By Larry LaRue The News Tribune
KANSAS CITY — This one was for Mia, a victory Felix Hernandez dedicated to his daughter on her seventh birthday — and Seattle Mariners fans can only wish he had more than two children.
A proud, doting father off the field, Hernandez reminded the Kansas City Royals how good he can be on a mound, pitching Seattle to a 6-1 victory.
The victory was the third in four games here for the Mariners, and played as temperatures spiked at 104 degrees.
“I didn’t think about the heat, I thought about throwing strikes,” Hernandez said. “I didn’t try to pitch to contact, but I tried to keep the ball down and get ground balls.”
That he did, accounting for 13 ground ball outs in eight innings. The man who opened the day leading the majors with 140 strikeouts, Hernandez struck out three Thursday, tying a season low.
That approach kept his pitch count low — 59 pitches through six innings. Hernandez had one tough inning, the eighth, when he pitched around two Royals hits but needed 24 pitches to do it.
Lucas Luetge pitched the ninth to finish it.
“In the bullpen it looked like he was going to go all the way, and then in the eighth he had to throw a lot of pitches,” Luetge said. “He had 89, and 89 pitches in this heat in this park is like throwing 115 in Seattle.”
While their ace went after his eighth win, the Mariners offense broke on top in the second inning and kept adding on — usually when Jesus Montero was at the plate.
Montero had three hits, including a home run, and four RBI, going 10-for-17 in the series.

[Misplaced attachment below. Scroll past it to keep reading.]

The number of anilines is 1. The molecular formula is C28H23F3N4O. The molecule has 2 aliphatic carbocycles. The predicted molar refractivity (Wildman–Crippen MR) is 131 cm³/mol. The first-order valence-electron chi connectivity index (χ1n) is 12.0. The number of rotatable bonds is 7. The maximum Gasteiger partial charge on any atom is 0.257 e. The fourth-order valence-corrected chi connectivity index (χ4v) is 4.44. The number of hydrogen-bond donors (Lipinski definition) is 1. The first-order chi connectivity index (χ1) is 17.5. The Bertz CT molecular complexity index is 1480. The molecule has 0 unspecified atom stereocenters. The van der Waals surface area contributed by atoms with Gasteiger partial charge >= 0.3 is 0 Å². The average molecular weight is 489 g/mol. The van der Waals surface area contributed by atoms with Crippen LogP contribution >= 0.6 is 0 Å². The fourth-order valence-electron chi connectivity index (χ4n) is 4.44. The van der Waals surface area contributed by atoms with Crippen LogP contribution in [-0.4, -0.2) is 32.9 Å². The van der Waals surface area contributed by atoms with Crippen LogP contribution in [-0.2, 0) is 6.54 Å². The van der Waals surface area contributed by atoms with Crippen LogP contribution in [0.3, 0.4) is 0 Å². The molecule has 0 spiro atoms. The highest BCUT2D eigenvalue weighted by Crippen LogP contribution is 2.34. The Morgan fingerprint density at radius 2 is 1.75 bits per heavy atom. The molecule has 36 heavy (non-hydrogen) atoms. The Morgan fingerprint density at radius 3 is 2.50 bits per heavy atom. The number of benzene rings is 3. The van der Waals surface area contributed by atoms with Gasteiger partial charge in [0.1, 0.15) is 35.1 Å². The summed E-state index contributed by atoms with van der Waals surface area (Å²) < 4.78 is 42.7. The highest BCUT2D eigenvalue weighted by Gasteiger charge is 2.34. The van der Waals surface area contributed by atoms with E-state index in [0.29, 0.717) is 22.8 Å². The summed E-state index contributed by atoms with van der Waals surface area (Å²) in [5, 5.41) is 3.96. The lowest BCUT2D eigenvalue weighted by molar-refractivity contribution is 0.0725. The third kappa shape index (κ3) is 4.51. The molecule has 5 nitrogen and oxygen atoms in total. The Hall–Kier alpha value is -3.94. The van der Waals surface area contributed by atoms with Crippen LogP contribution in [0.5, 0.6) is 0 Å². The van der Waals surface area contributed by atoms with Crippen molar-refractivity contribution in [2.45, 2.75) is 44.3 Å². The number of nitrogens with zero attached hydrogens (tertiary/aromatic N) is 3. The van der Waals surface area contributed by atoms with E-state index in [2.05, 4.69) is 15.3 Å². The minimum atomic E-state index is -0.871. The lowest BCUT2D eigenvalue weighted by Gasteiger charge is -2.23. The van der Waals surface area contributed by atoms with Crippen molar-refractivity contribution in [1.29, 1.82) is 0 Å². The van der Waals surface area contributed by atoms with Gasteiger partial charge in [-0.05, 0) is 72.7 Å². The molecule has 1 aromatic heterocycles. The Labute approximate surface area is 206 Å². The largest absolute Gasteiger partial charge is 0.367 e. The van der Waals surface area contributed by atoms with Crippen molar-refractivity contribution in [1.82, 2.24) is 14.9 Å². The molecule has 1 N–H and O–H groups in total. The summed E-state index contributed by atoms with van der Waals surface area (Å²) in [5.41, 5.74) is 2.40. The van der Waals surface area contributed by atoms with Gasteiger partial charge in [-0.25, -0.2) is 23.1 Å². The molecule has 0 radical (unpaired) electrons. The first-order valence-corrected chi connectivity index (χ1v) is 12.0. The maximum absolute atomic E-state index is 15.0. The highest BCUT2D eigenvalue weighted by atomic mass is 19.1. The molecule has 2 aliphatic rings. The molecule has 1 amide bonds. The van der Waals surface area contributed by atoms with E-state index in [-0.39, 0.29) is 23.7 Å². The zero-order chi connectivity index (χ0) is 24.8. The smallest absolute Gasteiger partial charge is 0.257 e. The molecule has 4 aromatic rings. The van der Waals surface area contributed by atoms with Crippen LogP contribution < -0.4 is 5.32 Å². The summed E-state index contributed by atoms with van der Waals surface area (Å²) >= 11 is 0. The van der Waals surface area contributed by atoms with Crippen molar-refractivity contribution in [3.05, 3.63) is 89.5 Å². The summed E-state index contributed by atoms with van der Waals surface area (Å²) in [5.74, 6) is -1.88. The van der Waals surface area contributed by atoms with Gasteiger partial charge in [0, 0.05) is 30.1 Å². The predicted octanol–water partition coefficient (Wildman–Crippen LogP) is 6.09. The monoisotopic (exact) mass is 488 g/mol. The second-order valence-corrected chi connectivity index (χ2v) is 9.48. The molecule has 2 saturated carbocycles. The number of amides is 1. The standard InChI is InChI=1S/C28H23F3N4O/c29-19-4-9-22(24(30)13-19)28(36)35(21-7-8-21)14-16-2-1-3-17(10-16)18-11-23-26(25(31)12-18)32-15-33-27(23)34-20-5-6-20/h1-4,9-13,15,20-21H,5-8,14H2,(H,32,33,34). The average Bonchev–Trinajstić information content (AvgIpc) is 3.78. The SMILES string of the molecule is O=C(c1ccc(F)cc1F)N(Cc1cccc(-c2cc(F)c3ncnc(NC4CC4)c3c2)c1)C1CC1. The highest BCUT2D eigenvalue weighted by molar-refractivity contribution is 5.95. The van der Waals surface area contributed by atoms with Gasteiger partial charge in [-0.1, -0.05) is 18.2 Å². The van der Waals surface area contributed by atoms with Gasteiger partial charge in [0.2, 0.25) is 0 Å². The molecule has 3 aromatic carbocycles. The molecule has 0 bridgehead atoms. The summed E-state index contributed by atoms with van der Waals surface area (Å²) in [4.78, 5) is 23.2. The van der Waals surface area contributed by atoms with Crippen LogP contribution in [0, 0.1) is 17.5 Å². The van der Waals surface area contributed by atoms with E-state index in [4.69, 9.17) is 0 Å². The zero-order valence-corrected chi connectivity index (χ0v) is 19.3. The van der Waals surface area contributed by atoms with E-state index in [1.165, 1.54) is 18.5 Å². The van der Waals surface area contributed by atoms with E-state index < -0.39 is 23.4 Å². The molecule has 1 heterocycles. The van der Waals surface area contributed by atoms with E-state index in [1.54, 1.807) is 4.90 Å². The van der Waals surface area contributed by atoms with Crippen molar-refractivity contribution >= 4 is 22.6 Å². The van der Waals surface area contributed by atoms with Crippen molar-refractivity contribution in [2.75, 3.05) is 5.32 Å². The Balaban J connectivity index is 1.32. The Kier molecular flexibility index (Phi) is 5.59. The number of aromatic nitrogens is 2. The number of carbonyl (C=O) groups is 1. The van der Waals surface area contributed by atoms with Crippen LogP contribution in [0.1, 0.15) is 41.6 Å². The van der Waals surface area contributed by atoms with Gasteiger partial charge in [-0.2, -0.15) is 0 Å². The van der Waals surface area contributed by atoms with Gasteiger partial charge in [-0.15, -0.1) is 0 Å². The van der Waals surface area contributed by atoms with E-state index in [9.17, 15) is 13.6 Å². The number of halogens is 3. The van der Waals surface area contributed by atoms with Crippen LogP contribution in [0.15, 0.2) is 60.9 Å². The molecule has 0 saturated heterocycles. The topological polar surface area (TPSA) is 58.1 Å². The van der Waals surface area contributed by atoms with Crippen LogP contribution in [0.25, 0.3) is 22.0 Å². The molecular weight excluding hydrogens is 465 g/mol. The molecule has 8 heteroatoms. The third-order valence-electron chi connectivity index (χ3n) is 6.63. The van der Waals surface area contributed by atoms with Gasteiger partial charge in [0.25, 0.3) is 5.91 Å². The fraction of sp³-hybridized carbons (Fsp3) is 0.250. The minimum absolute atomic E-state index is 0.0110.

“That’s why we traded for him,” Hernandez said. “He’s a great hitter and he’s going to get better.”
Montero’s ninth home run led off the second inning, and Michael Saunders and Brendan Ryan drove in runs to give Hernandez a 3-0 lead.
“Each game is important, for me and for the team,” Montero said. “We had a good series, I had a good series. The four RBI today? I felt good because I helped the team win.”
On the day, Montero singled, doubled and homered — missing the cycle by a triple.
“That always happens. I’m too slow,” he said. “Maybe if there was no one in the outfield …”
No one was more impressed with Hernandez than manager Eric Wedge, who has watched his best starting pitcher go 4-0 with a 1.36 earned run average in his past seven starts.
“He got a lot of quick outs today, grounders or pop ups, which got him and us off the field quickly,” Wedge said. “He was strong again, and had late life on all his pitches.
“Pitching to contact, throwing good low strikes on a day like this, that leads to success. Even in the eighth inning, when he got in trouble with one out — he just buried the last two hitters.”
With two men on and only one out, Felix got Alcides Escobar swinging.
“I got two strikes and then got him with a changeup,” Hernandez said.
Next up, Billy Butler. Hernandez jumped ahead of him in the count, too
“I got ahead with fastballs, then got him to ground out on a curve,” Hernandez said.
The man behind the plate in this one, John Jaso, said Hernandez knew exactly what he wanted to do, and adjusted as the Royals had limited success.
“They had a couple of hits in the first and second inning and we got ground ball double plays in both,” Jaso said. “I think they came out trying to hit early in the count, and they were flipping hits over the infield.
“They hit his changeup early, so we went with more fastballs. Later in the game, we came back to the changeup and Felix would throw hard inside, changeup away and they couldn’t hit it.”
Why not let Hernandez throw his third complete game?
“My decision, and this time I didn’t even ask Felix,” Wedge said. “He had to work hard in the eighth, and it was hot out there. I didn’t want to give him another inning, maybe have it affect his next start.”
For the Mariners, this series was an offensive explosion — 31 runs scored in four games. Since the All-Star game, Seattle is 4-3.
Whether that carries over to one of the winning teams in the American League East, Tampa Bay, is another challenge entirely. Perhaps the Mariners next three starters — Hisashi Iwakuma, Jason Vargas and Blake Beavan — should dedicate their games to Mia Hernandez, too.